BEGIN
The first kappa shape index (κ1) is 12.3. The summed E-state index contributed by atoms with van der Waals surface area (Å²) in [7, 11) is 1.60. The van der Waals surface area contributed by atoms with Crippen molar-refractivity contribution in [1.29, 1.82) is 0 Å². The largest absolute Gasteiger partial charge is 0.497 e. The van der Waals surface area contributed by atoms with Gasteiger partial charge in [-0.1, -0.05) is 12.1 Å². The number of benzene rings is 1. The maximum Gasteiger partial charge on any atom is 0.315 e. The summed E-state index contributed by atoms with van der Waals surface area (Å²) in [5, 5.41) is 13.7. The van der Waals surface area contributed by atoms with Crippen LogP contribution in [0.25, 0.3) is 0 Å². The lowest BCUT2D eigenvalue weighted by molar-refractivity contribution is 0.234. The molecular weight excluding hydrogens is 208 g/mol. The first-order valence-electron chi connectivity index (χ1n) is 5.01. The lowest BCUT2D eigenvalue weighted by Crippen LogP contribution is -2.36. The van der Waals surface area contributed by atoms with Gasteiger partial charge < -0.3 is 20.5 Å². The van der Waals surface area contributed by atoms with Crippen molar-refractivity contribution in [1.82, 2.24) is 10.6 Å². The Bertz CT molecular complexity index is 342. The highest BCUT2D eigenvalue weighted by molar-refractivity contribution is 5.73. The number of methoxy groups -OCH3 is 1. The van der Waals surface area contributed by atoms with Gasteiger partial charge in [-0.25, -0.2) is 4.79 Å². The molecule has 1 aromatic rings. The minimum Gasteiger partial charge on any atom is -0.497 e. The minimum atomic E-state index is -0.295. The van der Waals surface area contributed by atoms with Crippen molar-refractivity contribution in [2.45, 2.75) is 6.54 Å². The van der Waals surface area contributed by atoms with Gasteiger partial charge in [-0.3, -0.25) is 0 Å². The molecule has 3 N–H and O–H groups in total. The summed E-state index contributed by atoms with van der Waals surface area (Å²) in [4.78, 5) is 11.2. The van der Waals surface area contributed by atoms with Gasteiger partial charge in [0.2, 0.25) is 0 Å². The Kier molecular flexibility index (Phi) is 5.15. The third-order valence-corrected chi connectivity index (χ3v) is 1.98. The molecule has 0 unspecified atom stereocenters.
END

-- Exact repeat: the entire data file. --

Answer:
The first kappa shape index (κ1) is 12.3. The summed E-state index contributed by atoms with van der Waals surface area (Å²) in [7, 11) is 1.60. The van der Waals surface area contributed by atoms with Crippen molar-refractivity contribution in [1.29, 1.82) is 0 Å². The largest absolute Gasteiger partial charge is 0.497 e. The van der Waals surface area contributed by atoms with Gasteiger partial charge in [-0.1, -0.05) is 12.1 Å². The number of benzene rings is 1. The maximum Gasteiger partial charge on any atom is 0.315 e. The summed E-state index contributed by atoms with van der Waals surface area (Å²) in [5, 5.41) is 13.7. The van der Waals surface area contributed by atoms with Crippen LogP contribution in [0.25, 0.3) is 0 Å². The lowest BCUT2D eigenvalue weighted by molar-refractivity contribution is 0.234. The molecular weight excluding hydrogens is 208 g/mol. The first-order valence-electron chi connectivity index (χ1n) is 5.01. The lowest BCUT2D eigenvalue weighted by Crippen LogP contribution is -2.36. The van der Waals surface area contributed by atoms with Gasteiger partial charge < -0.3 is 20.5 Å². The van der Waals surface area contributed by atoms with Crippen molar-refractivity contribution in [1.82, 2.24) is 10.6 Å². The Bertz CT molecular complexity index is 342. The highest BCUT2D eigenvalue weighted by molar-refractivity contribution is 5.73. The number of methoxy groups -OCH3 is 1. The van der Waals surface area contributed by atoms with Gasteiger partial charge in [-0.25, -0.2) is 4.79 Å². The molecule has 1 aromatic rings. The minimum Gasteiger partial charge on any atom is -0.497 e. The minimum atomic E-state index is -0.295. The van der Waals surface area contributed by atoms with Crippen molar-refractivity contribution in [2.45, 2.75) is 6.54 Å². The van der Waals surface area contributed by atoms with Gasteiger partial charge in [-0.3, -0.25) is 0 Å². The molecule has 3 N–H and O–H groups in total. The summed E-state index contributed by atoms with van der Waals surface area (Å²) in [4.78, 5) is 11.2. The van der Waals surface area contributed by atoms with Gasteiger partial charge in [0.2, 0.25) is 0 Å². The Kier molecular flexibility index (Phi) is 5.15. The third-order valence-corrected chi connectivity index (χ3v) is 1.98. The molecule has 0 unspecified atom stereocenters.